County Derails Monrovia High’s June 3 Graduation Plan

Photo by Terry Miller / Beacon Media News

By Terry Miller

MUSD appeals county’s decision to NOT allow graduation plan

Monrovia High Principal Kirk McGinnis recently published a YouTube video announcing plans for the official 2020 graduation and how grads would receive their diplomas during this pandemic.

In the course of the video, McGinnis, sitting at an empty campus, detailed the school’s innovative plans while attempting to adhere to state and local health and safety guidelines during the COVID-19 pandemic.

During difficult times, occasionally come ingenious albeit ambitious ideas. Enter Monrovia High School’s 360 Plan to essentially have a drive-up graduation where students can pick up their diploma, shoot a picture, and then dash back to the car to let the next graduate in line receive their diploma, and so on.

To do this, the city, police department and the school district went through countless scenarios and ultimately came up with what they believe is a workable plan to keep everyone safe while receiving their diplomas in extremely unprecedented times.

Initially, the plan was for 2020 graduates to be honored by the sports stadium lights shining each Wednesday at 8:20 p.m. for 20 minutes and then, with a little luck, receive their diplomas on June 3 during a drive-thru event that had been carefully planned to meet county COVID-19 conditions.

However, on Friday, a joint statement was issued by Los Angeles County Director of Public Health Dr. Barbara Ferrer and Los Angeles County Superintendent of Schools Dr. Debra Duardo on in-person graduation ceremonies, creating a problem for Monrovia’s plans.

“The health and safety of our County’s students, staff and families are top priorities for all of us.

“The Los Angeles County Department of Public Health Officer’s Safer at Home Order prohibits all public and private gatherings. The Order does not allow any exemptions for graduation gatherings of any type in order to limit the spread of COVID-19. This means all in-person graduation ceremonies, including use of cars for drive-in graduations (even if one student at a time), are considered public gatherings and are therefore prohibited. Virtual ceremonies are permitted and encouraged as a means of commemorating this important life event for young people and their families.

“We fully appreciate how disappointing it is for all our graduates to be denied the recognition they deserve for their academic achievement. It is unfortunate that such an important rite of passage has to take place virtually during this pandemic, and we deeply regret the heartache this may cause our students and their families.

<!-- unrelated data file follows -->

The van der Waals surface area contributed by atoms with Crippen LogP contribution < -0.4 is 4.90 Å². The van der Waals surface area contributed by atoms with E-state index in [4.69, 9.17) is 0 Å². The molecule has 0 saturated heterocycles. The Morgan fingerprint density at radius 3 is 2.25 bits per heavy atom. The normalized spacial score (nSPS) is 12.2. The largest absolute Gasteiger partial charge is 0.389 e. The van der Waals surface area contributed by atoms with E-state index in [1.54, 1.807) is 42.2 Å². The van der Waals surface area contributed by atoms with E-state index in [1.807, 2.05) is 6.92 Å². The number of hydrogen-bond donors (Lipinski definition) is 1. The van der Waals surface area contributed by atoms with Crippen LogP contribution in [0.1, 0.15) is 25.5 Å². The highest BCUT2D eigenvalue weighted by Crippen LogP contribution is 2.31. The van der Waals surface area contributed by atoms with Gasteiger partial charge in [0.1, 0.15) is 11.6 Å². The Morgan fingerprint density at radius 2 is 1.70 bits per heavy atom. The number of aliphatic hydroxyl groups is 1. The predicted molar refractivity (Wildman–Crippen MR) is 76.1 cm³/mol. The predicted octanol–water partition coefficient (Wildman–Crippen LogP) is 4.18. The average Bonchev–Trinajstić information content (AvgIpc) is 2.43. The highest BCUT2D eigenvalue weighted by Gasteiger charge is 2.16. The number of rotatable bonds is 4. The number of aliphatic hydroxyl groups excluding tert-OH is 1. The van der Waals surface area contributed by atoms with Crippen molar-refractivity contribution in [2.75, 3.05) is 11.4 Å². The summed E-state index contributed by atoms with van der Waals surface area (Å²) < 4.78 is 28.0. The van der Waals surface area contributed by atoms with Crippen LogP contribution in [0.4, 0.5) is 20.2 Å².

“The Los Angeles County Office of Education does not have the authority to direct how a district or school will handle its graduation ceremonies. These are local decisions that will need to be made in compliance with the Safer at Home order.

“We are confident the education community will find creative ways to virtually celebrate the Class of 2020 while protecting everyone’s health and safety.”

Monrovia Weekly reached out Monday to McGinnis. “Obviously we are upset that the public health department, Friday, issued the prohibition of our planned graduation on June 3. We are meeting with the school board and superintendent of schools this afternoon to address concerns and hopefully a solution to this.”

Right now, the graduation plan is at an appeals process with the county, according to McGinnis.

School Board President Rob Hammond told Monrovia Weekly Monday that the district, in consort with all other agencies in the city of Monrovia, met and exceeded the county health department’s recommendations for a safe graduation.

Hammond has reached out to Supervisor Kathryn Barger explaining the dilemma the district is faced with. Hammond said there is nothing more important than the safety of the students during this pandemic and will abide by the rules and regulations but feels there needs to be a full explanation and reason behind the county’s decision not to allow the plan to go ahead.

“We have a right and a responsibility to question authority… this is a civics lesson,” Hammond told Monrovia Weekly in a telephone interview. Hammond believes the county has “overreached” in this matter and firmly believes that the district has done everything with its power to follow county health and safety guidelines.

“I’m cautiously optimistic. We have appealed to Supervisor Kathryn Barger for a full explanation on the county’s decision, and await her response on how we may go on with our plans to honor the 2020 graduates,” Hammond said.

NOTE: This is a developing story and we will update when we have more information from the county and MUSD.


  1. Rob and the School Board..don’t waste one cent of district funds..which the lawyer will charge, to fight this. You’ll never win and it will just bring negative attention to the district. This isn’t worth fighting for..


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